Background: The remnant stomach corresponds to the gastric cardia, but is exposed to a completely different environment. The present study was performed to investigate the role of Epstein-Barr virus (EBV) infection in patients with gastric remnant carcinoma (GRC).
Methods: Clinicopathological features, gastritis, and infection by EBV were investigated in patients with two types of GRC: GRC occurring at an interval of 10 years or longer between operations (de novo GRC group) and GRC occurring within 10 years after the initial operation for gastric carcinoma (metachronous GRC group).
Results: EBV involvement in the de novo GRC group (23%) was not significantly different from that in the cardia of non-remnant carcinomas (controls; 18%). EBV involvement showed greater correlations in male patients (18/63; 28%), and in those with gastritis cystica polyposa (GCP; 13/41; 31%), and those with an interval of 20 years or longer (15/50; 30%) than with the other parameters. Multivariate analysis showed a significant correlation between GCP and EBV infection. Histologically, hyperplasia or mild atrophy, and mild lymphocytic infiltration were observed in 56% and 67% of non-neoplastic mucosa of EBV-associated GRC, respectively. In the metachronous GRC group, EBV-encoded mRNA in situ hybridization (EBER-ISH) of 27 pairs of primary gastric carcinomas (GCs) and metachronous GRCs indicated that only six EBV (+) metachronous GRCs were derived from EBV (+) GC.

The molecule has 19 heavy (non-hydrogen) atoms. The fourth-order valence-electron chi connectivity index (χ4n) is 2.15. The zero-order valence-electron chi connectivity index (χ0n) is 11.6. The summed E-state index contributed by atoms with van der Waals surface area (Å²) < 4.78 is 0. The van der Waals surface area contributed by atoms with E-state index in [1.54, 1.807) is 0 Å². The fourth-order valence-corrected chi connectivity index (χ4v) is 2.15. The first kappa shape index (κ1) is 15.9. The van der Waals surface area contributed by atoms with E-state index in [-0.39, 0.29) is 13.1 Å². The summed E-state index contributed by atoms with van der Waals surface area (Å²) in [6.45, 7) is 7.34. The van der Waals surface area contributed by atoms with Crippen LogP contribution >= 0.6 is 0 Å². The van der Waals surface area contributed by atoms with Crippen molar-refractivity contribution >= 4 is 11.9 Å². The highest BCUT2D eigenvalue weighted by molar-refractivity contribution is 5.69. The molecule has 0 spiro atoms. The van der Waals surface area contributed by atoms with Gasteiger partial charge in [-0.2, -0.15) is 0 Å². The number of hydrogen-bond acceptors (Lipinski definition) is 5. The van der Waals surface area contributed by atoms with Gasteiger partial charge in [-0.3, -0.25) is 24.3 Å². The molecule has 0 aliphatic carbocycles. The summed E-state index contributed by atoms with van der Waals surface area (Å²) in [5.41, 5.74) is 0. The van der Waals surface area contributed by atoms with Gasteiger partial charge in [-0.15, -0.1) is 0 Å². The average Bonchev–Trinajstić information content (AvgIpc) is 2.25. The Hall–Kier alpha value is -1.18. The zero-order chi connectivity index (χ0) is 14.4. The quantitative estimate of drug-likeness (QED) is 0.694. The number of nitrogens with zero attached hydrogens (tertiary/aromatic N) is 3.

Conclusions: Epstein-Barr virus infection, together with long-standing inflammation, which causes GCP, may facilitate the development of de novo GRC. Close follow-up of patients treated with distal gastrectomy for EBV-associated GC is necessary to detect metachronous GRC.